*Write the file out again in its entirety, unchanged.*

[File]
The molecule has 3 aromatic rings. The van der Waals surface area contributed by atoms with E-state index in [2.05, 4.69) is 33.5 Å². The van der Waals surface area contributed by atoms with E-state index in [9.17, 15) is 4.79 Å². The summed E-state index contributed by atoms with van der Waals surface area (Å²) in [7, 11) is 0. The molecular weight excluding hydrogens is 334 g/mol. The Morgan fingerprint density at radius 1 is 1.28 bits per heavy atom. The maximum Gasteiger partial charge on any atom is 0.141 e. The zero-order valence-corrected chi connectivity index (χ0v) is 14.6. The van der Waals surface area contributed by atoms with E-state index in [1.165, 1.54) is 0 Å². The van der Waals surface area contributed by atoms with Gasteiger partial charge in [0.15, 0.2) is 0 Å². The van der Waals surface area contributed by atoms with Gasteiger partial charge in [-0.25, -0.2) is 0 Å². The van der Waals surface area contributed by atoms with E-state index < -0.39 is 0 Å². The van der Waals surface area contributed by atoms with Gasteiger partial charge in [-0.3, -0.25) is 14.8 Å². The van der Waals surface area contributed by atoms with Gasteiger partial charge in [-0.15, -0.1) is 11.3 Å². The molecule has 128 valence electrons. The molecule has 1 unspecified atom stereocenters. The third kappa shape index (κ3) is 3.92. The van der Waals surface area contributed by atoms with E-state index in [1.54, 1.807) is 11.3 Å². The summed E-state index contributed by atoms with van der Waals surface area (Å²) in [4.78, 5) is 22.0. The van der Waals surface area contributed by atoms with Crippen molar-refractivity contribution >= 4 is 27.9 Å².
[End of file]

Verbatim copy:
The molecule has 3 aromatic rings. The van der Waals surface area contributed by atoms with E-state index in [2.05, 4.69) is 33.5 Å². The van der Waals surface area contributed by atoms with E-state index in [9.17, 15) is 4.79 Å². The summed E-state index contributed by atoms with van der Waals surface area (Å²) in [7, 11) is 0. The molecular weight excluding hydrogens is 334 g/mol. The Morgan fingerprint density at radius 1 is 1.28 bits per heavy atom. The maximum Gasteiger partial charge on any atom is 0.141 e. The zero-order valence-corrected chi connectivity index (χ0v) is 14.6. The van der Waals surface area contributed by atoms with E-state index in [1.165, 1.54) is 0 Å². The van der Waals surface area contributed by atoms with Gasteiger partial charge in [0.15, 0.2) is 0 Å². The van der Waals surface area contributed by atoms with Gasteiger partial charge in [-0.25, -0.2) is 0 Å². The van der Waals surface area contributed by atoms with E-state index < -0.39 is 0 Å². The van der Waals surface area contributed by atoms with Gasteiger partial charge in [-0.3, -0.25) is 14.8 Å². The van der Waals surface area contributed by atoms with Gasteiger partial charge in [-0.15, -0.1) is 11.3 Å². The molecule has 128 valence electrons. The molecule has 1 unspecified atom stereocenters. The third kappa shape index (κ3) is 3.92. The van der Waals surface area contributed by atoms with E-state index in [1.54, 1.807) is 11.3 Å². The summed E-state index contributed by atoms with van der Waals surface area (Å²) in [4.78, 5) is 22.0. The van der Waals surface area contributed by atoms with Crippen molar-refractivity contribution >= 4 is 27.9 Å².